This is why he embodies the Free and Open Source Internet Movement. It is a movement filled with people not willing to compromise their Internet freedom in the name of national security or combating terrorism.
They protest in ways that are acceptable by ginning up discontent on social media websites. They protest in ways that are unacceptable by direct denial of service attacks (often undertaken by the hacktivist group Anonymous). These protests are done in the digital environment, not the physical. They may walk the streets holding signs on occasion, but they prefer to protest through computer networks.
As the Avatar Goes, the Movement Goes
The trajectory of some avatars parallels the trajectory of the movements they represent.
Malcolm X will forever be remembered in the tense glory of his youth. Since his death the public’s understanding of him has morphed from one to be feared to one to be admired. He became, especially in the 1990’s with Spike Lee’s biopic and the swarm of hats and t-shirts with sporting his likeness, a pop culture symbol of resistance.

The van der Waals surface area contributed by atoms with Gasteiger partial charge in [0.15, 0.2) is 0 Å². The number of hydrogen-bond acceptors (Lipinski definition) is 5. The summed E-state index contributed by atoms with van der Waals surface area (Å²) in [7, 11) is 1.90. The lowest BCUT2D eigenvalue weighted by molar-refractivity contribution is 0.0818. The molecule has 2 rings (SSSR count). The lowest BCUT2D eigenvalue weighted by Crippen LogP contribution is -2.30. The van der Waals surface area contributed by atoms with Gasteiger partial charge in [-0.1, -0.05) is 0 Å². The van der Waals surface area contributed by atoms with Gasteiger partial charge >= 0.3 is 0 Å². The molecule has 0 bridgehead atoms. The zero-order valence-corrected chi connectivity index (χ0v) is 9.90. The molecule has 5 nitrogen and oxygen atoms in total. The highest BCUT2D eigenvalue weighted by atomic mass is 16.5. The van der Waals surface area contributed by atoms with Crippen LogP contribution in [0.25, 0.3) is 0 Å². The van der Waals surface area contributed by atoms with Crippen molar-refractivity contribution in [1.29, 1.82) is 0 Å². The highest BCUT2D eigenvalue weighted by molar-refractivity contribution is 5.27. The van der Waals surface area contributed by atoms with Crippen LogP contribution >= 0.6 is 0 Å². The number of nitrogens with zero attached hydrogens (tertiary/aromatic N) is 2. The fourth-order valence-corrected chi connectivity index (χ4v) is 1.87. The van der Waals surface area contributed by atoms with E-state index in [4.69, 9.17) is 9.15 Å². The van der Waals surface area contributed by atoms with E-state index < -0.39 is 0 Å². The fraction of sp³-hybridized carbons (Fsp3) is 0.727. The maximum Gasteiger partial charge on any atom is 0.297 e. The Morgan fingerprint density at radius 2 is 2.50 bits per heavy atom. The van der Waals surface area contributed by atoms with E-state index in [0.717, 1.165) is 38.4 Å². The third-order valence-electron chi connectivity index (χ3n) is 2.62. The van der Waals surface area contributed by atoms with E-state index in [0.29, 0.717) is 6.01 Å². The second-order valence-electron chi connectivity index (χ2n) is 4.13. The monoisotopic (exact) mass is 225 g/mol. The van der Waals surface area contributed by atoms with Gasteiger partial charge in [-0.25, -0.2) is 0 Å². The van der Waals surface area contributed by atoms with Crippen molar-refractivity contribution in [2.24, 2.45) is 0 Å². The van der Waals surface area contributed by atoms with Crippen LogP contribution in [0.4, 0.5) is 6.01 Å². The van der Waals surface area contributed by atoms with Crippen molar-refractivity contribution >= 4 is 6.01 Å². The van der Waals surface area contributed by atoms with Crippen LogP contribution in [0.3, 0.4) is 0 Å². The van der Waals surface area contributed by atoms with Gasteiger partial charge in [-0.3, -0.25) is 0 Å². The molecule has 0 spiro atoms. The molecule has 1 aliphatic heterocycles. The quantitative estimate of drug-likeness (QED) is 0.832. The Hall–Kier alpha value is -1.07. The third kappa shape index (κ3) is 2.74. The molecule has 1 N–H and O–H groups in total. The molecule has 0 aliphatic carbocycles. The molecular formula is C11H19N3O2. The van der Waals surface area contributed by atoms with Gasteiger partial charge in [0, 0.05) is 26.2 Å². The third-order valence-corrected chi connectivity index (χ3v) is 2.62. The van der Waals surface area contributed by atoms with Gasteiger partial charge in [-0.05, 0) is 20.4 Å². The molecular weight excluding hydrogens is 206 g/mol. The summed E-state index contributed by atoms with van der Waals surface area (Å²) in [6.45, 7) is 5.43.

Gloria Steinem, who may be considered the avatar of feminism – with her life, look, and values symbolizing that movement – is still a visible presence now in her eighth decade, changing and morphing with social and cultural trends.
And Snowden, unable to return physically to his home country, finds himself only able to advocate in the digital environment. He is forced (or free, depending upon how you look at it) to communicate through online services like Skype and Google Chat. Yet despite his exile, he is omnipresent, his visage duplicated, downloaded, and memed thoughout the digital environment. Very fitting for the avatar of the free and open Internet movement.